study and our follow-up study could be made
with respect to their scores on the GIIC, a study
comparing 376 Canadian and 228 Dutch gender-
referred children from both centers reported that the
Dutch girls scored significantly higher on the GIIC than
the Canadian girls (M.S.C. Wallien, unpublished data,
2007). However, the percentages of girls fulfilling the
childhood GID criteria in the study of Drummond et al.
(64%) and our study (77%) were not significantly
different. In another study, it was found that Dutch
children are, on average, referred for gender problems at
an older age than Canadian children.
34
It may thus be
that a combination of a relatively late age at referral and
severity of gender-dysphoria accounts for the differences
between the rates of female persisters in the two studies.
Because these are reports from only two studies with
relatively small numbers of female participants, it is, of
course, possible that the percentages of females with
persisting gender dysphoria will change when larger
samples are studied.
We also found that both boys and girls with more
extreme gender dysphoria were more likely to develop
adolescent/adult GID, whereas children with less
extreme gender dysphoria seemed to have overcome
their gender dysphoria. For example, all participants in
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the persistence group were given a complete GID
diagnosis in childhood, whereas half of the group of
desisting children was subthreshold for the diagnosis
(Table 1). The diagnoses were partly based on a number
of parent and child measures (GIIC and GIQC scores),
and scores on these instruments also fairly consistently
indicated that the persisters showed more childhood
gender atypicality than the desisters. Comparing the
scores separately for the sexes, similar results were found,
although not all comparisons were significant. However,
this may have been due to the sometimes small numbers
in the various subgroups. Taking all results together, it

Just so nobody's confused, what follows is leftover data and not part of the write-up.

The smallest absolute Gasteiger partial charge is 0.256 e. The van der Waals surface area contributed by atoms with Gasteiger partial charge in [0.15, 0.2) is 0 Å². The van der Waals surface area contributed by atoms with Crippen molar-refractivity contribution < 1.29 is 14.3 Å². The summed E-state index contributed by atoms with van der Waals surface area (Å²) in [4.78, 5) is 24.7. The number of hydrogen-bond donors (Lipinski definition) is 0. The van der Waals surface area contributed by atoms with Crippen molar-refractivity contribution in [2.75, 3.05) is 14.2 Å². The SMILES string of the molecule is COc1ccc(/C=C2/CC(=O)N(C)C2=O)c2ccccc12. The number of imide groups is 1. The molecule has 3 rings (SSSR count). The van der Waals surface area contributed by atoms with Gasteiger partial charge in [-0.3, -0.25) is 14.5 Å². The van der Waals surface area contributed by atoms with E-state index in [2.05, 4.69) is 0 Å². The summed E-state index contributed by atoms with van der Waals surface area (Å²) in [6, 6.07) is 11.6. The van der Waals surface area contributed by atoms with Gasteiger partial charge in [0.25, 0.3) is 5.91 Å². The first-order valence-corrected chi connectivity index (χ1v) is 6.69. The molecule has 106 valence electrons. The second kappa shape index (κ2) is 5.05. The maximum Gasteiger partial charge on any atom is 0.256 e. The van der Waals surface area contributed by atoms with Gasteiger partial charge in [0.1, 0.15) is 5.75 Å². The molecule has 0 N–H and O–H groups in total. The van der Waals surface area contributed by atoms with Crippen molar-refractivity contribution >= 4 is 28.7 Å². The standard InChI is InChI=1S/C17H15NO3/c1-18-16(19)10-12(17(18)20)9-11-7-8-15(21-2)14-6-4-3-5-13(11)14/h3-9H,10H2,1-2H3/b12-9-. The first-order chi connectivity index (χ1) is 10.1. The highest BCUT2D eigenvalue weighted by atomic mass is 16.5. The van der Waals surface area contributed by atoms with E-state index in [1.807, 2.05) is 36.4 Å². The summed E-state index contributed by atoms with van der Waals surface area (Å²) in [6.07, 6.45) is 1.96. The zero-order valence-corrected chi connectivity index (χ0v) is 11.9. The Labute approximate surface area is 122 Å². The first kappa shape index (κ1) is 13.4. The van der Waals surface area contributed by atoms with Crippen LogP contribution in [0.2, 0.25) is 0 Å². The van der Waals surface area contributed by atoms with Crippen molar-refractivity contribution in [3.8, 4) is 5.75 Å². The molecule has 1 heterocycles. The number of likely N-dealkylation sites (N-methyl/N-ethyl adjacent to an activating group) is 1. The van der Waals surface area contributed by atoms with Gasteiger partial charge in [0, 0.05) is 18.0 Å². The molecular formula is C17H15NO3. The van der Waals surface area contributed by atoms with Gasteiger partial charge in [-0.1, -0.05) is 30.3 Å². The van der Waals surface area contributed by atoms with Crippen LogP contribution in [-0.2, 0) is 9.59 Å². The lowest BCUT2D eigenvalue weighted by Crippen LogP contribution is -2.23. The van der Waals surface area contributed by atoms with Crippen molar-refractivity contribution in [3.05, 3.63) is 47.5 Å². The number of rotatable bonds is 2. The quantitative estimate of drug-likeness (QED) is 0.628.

seems that certain childhood gender identity and gender
role measures may give an indication of gender
dysphoria persistence after puberty. Clinicians should
therefore take child and parent reports of cross-gender
identification and behavior seriously, to address them in
a timely manner when the subjects enter adolescence. It
is conceivable that, in the future, persisting children will
be identified and treated with GnRH analogs, even
before the actual beginning of puberty. However, at the
moment, their reaction to the first physical signs of
puberty is still used diagnostically. Clearly, many more
studies are needed before one can make any evidence-
based recommendations about hormonal interventions
in prepubertal children.
With regard to sexual orientation, almost all per-
sisters seemed to be attracted to someone of the same
biological sex at follow-up, whereas in the desistance
group, this was found for only about half of the
participants. In total (persistence and desistance groups
together), two-thirds of the participants reported hav-
ing a same-sex or bisexual attraction. This high per-
centage of nonheterosexuality is similar to what has
been reported in other follow-up studies.
1Y8
Compared
with sexual orientation rates from a Dutch normative
study, both our boys and girls were far more likely to
have a bisexual or homosexual sexual orientation.
Childhood gender dysphoria thus seems to be associ-
ated with a high rate of later same-sex or bisexual sex-